Rare Migrant #Birds, Super Birders, and Sweet Spots of Security

IMB - Oct. for Latin America Continue reading


The Tri-Love Logs or Cogs?

60s poster

60s poster

The Bohemian Birder, is book one of a trilogy. The trilogy defines the depth of passions aligned with human love, creativity, home places, resonating wild creatures and wild habitats, and consciousness expansion. The innovative series crisscrosses eco-philosophy, contemporary culture, and love. Soul searching, crappy politics, justice seekers, along with extreme birding, fishing, and boating adventures define a really weird swirl throughout the enchanting series of one woman telling it exactly how it was and is. The consistent message of oneness as the basis to steward Earth and build community attempts to be strangely stylish for the forsaken and maybe the saved. The odd ending to the The Bohemian Birder as ethereal cereal challenges the reader to believe in the boundlessness of life. The finale in the series is up for discussion.

The 77,049-word count for the first book, The Bohemian Birder, wholly complete, includes footnote links to websites, YouTube, and supporting commentaries. The other two books are underdevelopment, in more ways than one, yet continue the author’s pattern of employing documentation as revealing sidebars.

Awesome Pt. Reyes, the glorious wilds of Old California (Thousand Palms Oasis, The Salton Sea, Humboldt Bay, etc.), the late 60s San Francisco Bay Area Love Generation happenings and horrors, a youth-bent psychedelic romance, and the birth of on-the-road rare birding are significant others to each other in the first tale. The storyline’s mega birder/shaman/naturalist Rich Stallcup, Dr. David DeSante, plus Bonnie, a mutant Tabby cat, a funky Buick, and the titans of birders are human harness in The Bohemian Birder.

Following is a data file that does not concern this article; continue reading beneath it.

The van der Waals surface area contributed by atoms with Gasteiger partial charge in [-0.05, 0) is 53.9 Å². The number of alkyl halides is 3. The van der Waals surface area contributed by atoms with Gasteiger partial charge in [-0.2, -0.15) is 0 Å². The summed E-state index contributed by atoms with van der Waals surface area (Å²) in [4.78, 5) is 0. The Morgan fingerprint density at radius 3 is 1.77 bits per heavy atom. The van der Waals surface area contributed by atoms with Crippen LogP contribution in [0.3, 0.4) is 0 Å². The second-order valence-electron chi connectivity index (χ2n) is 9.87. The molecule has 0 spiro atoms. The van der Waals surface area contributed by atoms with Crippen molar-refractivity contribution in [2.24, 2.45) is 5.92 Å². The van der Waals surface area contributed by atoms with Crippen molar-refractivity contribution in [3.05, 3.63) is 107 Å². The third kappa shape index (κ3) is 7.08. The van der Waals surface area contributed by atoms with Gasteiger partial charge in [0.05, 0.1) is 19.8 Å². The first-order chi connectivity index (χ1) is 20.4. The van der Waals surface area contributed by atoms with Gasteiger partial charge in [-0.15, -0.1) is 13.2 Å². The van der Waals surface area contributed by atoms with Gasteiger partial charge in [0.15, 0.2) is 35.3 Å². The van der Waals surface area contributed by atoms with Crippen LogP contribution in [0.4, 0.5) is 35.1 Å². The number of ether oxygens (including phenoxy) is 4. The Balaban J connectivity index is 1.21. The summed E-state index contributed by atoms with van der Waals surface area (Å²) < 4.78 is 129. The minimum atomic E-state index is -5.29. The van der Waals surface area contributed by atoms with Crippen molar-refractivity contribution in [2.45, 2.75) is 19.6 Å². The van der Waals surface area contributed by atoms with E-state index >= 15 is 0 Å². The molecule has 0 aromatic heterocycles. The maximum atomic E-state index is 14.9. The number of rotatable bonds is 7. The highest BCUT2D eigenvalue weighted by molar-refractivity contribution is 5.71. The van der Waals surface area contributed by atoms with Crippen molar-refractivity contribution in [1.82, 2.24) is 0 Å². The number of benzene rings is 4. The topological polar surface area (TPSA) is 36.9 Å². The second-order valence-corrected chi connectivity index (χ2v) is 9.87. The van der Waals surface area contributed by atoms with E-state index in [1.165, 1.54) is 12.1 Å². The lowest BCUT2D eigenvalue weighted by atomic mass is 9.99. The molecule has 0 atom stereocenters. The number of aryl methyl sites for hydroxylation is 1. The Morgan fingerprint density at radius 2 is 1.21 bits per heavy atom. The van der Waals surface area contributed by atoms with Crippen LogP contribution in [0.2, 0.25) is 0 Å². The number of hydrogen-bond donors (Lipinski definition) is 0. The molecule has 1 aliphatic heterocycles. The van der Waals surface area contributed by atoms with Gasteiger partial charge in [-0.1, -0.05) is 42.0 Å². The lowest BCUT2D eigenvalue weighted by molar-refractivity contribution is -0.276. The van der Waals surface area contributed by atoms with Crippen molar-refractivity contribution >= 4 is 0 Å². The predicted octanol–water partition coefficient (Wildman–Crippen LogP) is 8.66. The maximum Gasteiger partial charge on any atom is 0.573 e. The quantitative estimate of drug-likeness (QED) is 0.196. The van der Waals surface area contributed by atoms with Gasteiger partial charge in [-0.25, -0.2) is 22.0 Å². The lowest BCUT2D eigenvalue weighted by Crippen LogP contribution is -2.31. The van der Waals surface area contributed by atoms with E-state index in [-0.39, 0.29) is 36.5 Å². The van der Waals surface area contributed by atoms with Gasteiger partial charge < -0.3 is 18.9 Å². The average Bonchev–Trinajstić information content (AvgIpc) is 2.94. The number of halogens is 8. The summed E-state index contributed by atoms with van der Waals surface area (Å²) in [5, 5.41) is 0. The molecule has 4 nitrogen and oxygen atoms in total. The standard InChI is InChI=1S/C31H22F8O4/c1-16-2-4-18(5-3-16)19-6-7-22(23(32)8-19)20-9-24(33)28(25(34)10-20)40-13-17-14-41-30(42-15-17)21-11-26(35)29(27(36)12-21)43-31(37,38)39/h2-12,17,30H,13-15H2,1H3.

Witty, super articulate super loved Capt. Arthur DiPietro, Esq. and his 41-year long career as country lawyer and communitarian in the Hamptons, NY, is the crux of the second book, The Hamptons Fisherman. A verbose second marriage while catching and fishing The East End of Long Island performing the sacred hunt for Striped Bass and community while hooked to a faithful sobriety makes up the new ruralism landscape. All are interlinked floating bubbles inside the The Hamptons Fisherman. Significant others not to be assigned lesser roles are hazy to noisy locals, dirty back porch provincial politics, the summer colony of the rich and the rude, the phenomenology of architectural graveyards, Cafe HeBird SheBird, Sophia the Italian Spinone, and Awful Arthur’s Bait & Tackle. Nearly nineteen years of togetherness concludes with the wonders and blunders of Costa Rica and a visitation by a Harpy Eagle.

Hesham Yeyha Attallah, creative genius sloshing around in the dreamy mud of The Nile, is the third molecular focus in The Outdated Egyptian. The tale covers the before and aftermath of the flailing Arab Spring with cultural inter-connections coming way out of left field. The mixer in this ancient Egypt redux of stony desert scenes, burning down businesses and poetry is cyber sensuality. At the entrance to the mystic cavern is a western/oriental simmering pot no one suspects – the limiting contrivance of social media. Yet, maybe this is how we devolve to a species of dimensional senses instead of mind gamesters hell-bent on wiping ourselves and other living beings off the planet pouring on more and more avariceness and fear mongering. At the threshold of The Outdated Egyptian is techno-tooled awareness in a subjective finding of how powerful love is, or is not, and if Nilo Dreams® is for real, or a sweet lover/ancient man’s indulgence.

Bonnie Davis DiPietro, writing as B. E. Macomber, is a former award-winning creative director in San Francisco and NYC. Bloodied by the stained-glass ceiling in the 80s she morphed into an international illustrator of stamps for banana republics and unsuccessful English mysteries. Her 70s baptism in AP/UPI journalism left a tangy bitterness so Bonnie did not return to unfeigned writing until 2007. Today living as an ex-pat in Costa Rica while operating Alfombra Bird Observatory is her perfected setting. She holds a decaying pile of professional accolades. Her daily joy is her last love and the wonder of exotic birding and inter-species communication. She is an ex-politician/politico but active eco-warrior who never gave in and never gave up.

This is her début as an author in the narrative non-fiction genre. She has published her eco-rants on and off the Internet for too long and in spite of herself. Her stories are informative, daintily droll, and some bravehearts dare to report sadly enlightening.